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Good Stuff: Kid-Friendly Snacking

August 21, 2012

I must have healthy foods for kids on the brain this week. Maybe that’s because I received an email last week from PBS Kids, with some easy tips to share for healthy snacking ideas for the kiddos. Lord knows that my kids would eat crackers all day long if I let them. Crackers and suckers. I will forever regret buying that bag of Dum Dums in bulk for The Beast’s third birthday party.

Earlier this month,  PBS Kids and Whole Foods Markets launched the Fantastic Organic campaign aimed at providing educational tools and resources to help families learn to cook, shop and explore healthy foods together. I don’t think there’s any question that it’s difficult to teach kids to eat healthy when there’s a fast food joint on every single corner, and those same places are advertising to our kids when we’re not even looking. No kidding, they built a McDonald’s right at the entrance to my kid’s elementary school. Every. Single. Time. we drive by, I’m asked if we can get a Happy Meal.

But it does not have to be overwhelming. It just means a few extra steps on our part as parents. Here’s some tips from PBS Kids:

Choosing and Buying Healthy Snacks

  • Stock the fridge and pantry with healthy snacks, such as fruits and vegetables and ingredients for the recipes below.
  • Before you go shopping, tell your children what behavior you expect and what, if any, snack they can expect.
  • Take snacks with you when you go to appointments or run errands.
  • Provide snacks that are easy to eat.
  • Use snacks to provide the food groups your children are missing during meals.
  • Make snacks small, then give seconds if the child asks for more.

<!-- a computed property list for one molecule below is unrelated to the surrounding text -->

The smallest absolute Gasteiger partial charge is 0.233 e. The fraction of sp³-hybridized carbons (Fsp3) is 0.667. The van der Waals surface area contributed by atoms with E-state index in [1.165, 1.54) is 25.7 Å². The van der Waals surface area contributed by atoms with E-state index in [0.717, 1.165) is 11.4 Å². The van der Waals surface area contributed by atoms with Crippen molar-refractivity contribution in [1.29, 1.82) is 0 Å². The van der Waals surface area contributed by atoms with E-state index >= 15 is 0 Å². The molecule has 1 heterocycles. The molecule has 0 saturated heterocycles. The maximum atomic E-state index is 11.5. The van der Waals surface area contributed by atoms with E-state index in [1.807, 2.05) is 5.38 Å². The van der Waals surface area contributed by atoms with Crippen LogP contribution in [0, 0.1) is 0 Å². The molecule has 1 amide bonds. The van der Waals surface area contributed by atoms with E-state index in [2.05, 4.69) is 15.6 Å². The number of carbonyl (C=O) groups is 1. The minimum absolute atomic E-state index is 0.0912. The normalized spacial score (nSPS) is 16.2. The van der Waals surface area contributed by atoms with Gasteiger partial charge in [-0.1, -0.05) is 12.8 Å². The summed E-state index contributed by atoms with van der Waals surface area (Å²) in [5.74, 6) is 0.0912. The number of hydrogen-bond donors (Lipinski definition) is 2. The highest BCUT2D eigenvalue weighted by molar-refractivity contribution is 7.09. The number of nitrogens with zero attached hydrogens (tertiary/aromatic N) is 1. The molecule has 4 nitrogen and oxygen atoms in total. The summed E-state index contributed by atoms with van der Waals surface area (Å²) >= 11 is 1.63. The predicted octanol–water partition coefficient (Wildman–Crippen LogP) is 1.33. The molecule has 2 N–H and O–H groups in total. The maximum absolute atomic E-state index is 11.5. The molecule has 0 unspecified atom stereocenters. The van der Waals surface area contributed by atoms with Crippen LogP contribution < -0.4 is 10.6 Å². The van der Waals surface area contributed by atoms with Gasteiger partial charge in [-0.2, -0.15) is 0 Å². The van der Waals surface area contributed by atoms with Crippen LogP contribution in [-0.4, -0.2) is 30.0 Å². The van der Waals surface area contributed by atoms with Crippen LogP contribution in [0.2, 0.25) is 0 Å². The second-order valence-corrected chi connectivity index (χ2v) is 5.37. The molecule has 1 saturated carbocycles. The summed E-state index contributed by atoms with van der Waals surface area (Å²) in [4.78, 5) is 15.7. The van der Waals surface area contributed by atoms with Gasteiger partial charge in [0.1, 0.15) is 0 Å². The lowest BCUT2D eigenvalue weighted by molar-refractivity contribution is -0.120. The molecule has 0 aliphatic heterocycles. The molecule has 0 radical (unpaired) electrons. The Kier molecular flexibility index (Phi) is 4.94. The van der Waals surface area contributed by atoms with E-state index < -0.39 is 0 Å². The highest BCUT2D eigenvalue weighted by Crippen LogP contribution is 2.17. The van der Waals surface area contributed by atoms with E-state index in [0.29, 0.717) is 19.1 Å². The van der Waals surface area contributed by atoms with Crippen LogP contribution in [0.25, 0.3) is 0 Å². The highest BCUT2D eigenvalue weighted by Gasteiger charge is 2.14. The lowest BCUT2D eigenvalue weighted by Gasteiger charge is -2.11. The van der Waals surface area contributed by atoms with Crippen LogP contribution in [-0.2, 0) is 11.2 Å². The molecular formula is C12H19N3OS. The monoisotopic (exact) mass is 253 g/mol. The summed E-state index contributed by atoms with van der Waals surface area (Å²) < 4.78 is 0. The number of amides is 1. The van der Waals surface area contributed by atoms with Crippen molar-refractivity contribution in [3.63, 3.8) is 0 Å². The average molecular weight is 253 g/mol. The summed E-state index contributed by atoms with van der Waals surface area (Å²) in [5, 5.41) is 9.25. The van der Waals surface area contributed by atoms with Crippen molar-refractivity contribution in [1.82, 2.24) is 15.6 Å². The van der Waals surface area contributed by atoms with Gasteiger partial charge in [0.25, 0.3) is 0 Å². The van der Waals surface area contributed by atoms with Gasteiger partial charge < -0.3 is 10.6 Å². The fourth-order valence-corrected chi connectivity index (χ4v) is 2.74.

• Decide what snacks you will allow, and when. Explain the rules to your child and stick to them.

Healthy Snack Ideas:

  • Crunchy vegetable sticks (carrots, celery) with low-fat ranch dip (for older preschoolers)
  • Nearly frozen applesauce
  • Melon Melody: Watermelon, cantaloupe and honeydew with non-fat whipped cream
  • Ants on a Log: Peanut butter on celery with raisins
  • Mud & Dirt: Low-fat pudding with crushed graham crackers mixed in
  • Peanut butter on half of a whole-wheat bagel
  • Whole-wheat crackers or whole-wheat tortilla with salsa
  • Hummus and pita wedges
  • “Light” microwave popcorn with grated parmesan cheese (for children three years and older)
  • Mini-pizzas: Half an English muffin covered with a tablespoon of tomato sauce, then topped with part-skim mozzarella cheese

My friend Gina likes to keep a bag of frozen grapes in the low basket of her freezer. That way her kids can just open the door and pop a few tasty treats in whenever they want. And if you’re looking for more ideas, the Fantastic Organic link above will take to their site, which has more recipes, games, and more information on getting your kids to make better food choices.

It’s all good stuff. And that’s the key. Good Stuff. Fill your home with Good Stuff. Mom and Dad, eat Good Stuff. Serve Good Stuff. And use some bribery if need be. (Not sure PBS condones bribery, but FitMommas does. Whatever works.)

Can you believe they’re still pushing Ants on a Log? Seriously, that was one that never spoke to me as a kid. Now a finger dipped straight into peanut butter…

What’s your favorite Kid-Friendly Snack? My kids go gaga over freeze-dried strawberries. I buy them in bulk from Honeyville Foods. (Submit your email, and you’ll get coupons!) Because the older one will not eat fresh fruit. I’m not even sure he’s mine. Pair that with a GoGurt, and the kids and I are happy.

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